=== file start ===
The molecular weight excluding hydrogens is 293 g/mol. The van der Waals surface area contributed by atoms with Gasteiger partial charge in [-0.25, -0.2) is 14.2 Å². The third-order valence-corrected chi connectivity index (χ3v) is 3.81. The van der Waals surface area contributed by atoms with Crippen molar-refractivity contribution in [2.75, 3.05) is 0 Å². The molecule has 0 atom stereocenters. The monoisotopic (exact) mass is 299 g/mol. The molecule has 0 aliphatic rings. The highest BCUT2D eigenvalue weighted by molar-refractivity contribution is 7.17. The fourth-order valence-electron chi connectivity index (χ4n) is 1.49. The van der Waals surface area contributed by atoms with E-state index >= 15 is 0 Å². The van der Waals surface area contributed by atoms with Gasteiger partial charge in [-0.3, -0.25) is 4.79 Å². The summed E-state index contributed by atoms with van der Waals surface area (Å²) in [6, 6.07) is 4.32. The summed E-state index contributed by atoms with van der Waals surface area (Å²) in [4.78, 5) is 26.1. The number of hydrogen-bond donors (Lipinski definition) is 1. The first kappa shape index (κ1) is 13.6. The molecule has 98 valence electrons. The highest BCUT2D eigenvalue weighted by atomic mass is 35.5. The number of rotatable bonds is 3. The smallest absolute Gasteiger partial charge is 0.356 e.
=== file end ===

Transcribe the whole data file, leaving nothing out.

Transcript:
The molecular weight excluding hydrogens is 293 g/mol. The van der Waals surface area contributed by atoms with Gasteiger partial charge in [-0.25, -0.2) is 14.2 Å². The third-order valence-corrected chi connectivity index (χ3v) is 3.81. The van der Waals surface area contributed by atoms with Crippen molar-refractivity contribution in [2.75, 3.05) is 0 Å². The molecule has 0 atom stereocenters. The monoisotopic (exact) mass is 299 g/mol. The molecule has 0 aliphatic rings. The highest BCUT2D eigenvalue weighted by molar-refractivity contribution is 7.17. The fourth-order valence-electron chi connectivity index (χ4n) is 1.49. The van der Waals surface area contributed by atoms with E-state index >= 15 is 0 Å². The van der Waals surface area contributed by atoms with Gasteiger partial charge in [-0.3, -0.25) is 4.79 Å². The summed E-state index contributed by atoms with van der Waals surface area (Å²) in [6, 6.07) is 4.32. The summed E-state index contributed by atoms with van der Waals surface area (Å²) in [4.78, 5) is 26.1. The number of hydrogen-bond donors (Lipinski definition) is 1. The first kappa shape index (κ1) is 13.6. The molecule has 98 valence electrons. The highest BCUT2D eigenvalue weighted by atomic mass is 35.5. The number of rotatable bonds is 3. The smallest absolute Gasteiger partial charge is 0.356 e.